11. Ha ha ha fantastic post Steve. I would suggest anyone reading Sop’s posts go look at the many other “rays of sunshine” out there…from Wikipedia to InsuranceCoverageBlog.com to mainstream news…to get both sides of the issue. This lawsuit seems to be going down in flames pretty quickly after all the illegal stuff that was done to prop it up as legitimate has come to light. Smoke and mirrors? I think meeting in a trailer on the beach, with a number of attorneys whose names you can’t remember, for a firm you can’t remember, and being paid $150,000 for it sounds like something out of a mobster or dirty cop movie. This is the kind of garbage that should prompt sharper scrutiny and regulation of plaintiff’s lawyers.

  12. Welcome to slabbed Mr. Legalese. I’m certain you hard core industry guys appreciate David Rossmiller. I do too believe it or not. If it wasn’t for people like him I wouldn’t be blogging at all. No need to Wiki Rossmiller, we’ve linked him several times and will again.

    The rest of the story is due out soon and the public will no doubt be disappointed it doesn’t jive up with the PR spin and outright professional character assassination spewed into cyberspace by people who in most cases should have known better.

    Here at slabbed we’re content to let the facts speak for themselves, whether that facts lead us to guilty pleas in judicial bribery, an insurance company stooping to the depths of bad faith in order to avoid paying claims for people who lost their houses or every taxpayer in this country being duped into paying wind obligations of a private insurer. I hope as the facts are revealed Mr. Legalese they are not too painful for you to face but rest assured we’re here on behalf of the people impacted by Katrina, especially those that were slabbed and we’ll be here until every case has crossed the finish line to resolution.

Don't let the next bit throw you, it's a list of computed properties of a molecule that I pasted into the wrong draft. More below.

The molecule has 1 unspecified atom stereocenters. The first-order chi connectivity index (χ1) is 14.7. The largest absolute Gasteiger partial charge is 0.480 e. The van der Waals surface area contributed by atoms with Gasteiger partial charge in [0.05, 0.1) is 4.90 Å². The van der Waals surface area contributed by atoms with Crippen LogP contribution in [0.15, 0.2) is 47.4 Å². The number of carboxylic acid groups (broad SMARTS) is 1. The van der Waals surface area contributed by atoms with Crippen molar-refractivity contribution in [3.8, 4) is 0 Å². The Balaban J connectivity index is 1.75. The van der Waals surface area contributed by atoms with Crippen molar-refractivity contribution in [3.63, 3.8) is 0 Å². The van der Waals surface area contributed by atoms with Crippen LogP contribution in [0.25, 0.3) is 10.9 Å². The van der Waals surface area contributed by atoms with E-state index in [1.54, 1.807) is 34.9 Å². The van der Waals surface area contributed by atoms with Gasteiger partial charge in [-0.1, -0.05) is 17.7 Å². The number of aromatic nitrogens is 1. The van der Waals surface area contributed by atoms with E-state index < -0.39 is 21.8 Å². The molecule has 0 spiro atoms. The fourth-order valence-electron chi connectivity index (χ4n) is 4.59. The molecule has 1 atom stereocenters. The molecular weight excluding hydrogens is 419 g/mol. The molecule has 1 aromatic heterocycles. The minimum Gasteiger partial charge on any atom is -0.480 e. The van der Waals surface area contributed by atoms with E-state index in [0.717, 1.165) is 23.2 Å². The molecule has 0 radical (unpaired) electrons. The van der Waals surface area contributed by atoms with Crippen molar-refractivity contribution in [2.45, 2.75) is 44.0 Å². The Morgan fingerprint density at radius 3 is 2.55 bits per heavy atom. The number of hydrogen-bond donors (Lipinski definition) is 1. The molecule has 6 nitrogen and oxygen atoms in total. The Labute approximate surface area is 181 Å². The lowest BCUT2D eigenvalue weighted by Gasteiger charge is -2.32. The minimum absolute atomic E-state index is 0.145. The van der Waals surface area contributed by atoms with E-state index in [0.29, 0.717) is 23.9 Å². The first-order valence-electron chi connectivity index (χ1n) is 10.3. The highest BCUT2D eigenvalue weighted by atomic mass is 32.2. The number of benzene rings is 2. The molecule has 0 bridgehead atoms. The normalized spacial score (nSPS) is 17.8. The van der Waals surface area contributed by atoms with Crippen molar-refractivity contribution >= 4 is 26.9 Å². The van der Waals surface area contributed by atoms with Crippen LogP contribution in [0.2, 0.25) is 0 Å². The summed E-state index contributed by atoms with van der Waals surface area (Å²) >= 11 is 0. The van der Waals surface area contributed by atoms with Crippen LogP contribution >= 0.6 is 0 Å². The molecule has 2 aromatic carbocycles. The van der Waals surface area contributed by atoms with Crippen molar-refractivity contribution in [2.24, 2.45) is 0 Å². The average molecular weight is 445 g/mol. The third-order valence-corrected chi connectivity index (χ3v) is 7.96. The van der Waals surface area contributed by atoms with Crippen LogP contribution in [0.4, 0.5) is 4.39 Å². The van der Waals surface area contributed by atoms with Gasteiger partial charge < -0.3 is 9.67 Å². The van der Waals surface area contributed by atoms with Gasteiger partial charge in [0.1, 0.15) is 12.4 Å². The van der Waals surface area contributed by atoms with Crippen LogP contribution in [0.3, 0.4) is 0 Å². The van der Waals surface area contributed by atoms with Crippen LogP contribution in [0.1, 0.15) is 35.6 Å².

Steve your post is thought provoking. I am unsure of the legal ethics involved in getting a message out via cyberspace versus speaking to judges directly. On its face there should be nothing wrong with sharing an opinion. Adding a monetary consideration could change those dynamics however. I’ll refer your question to a couple of lawyers I know to see what I can scare up.

    sop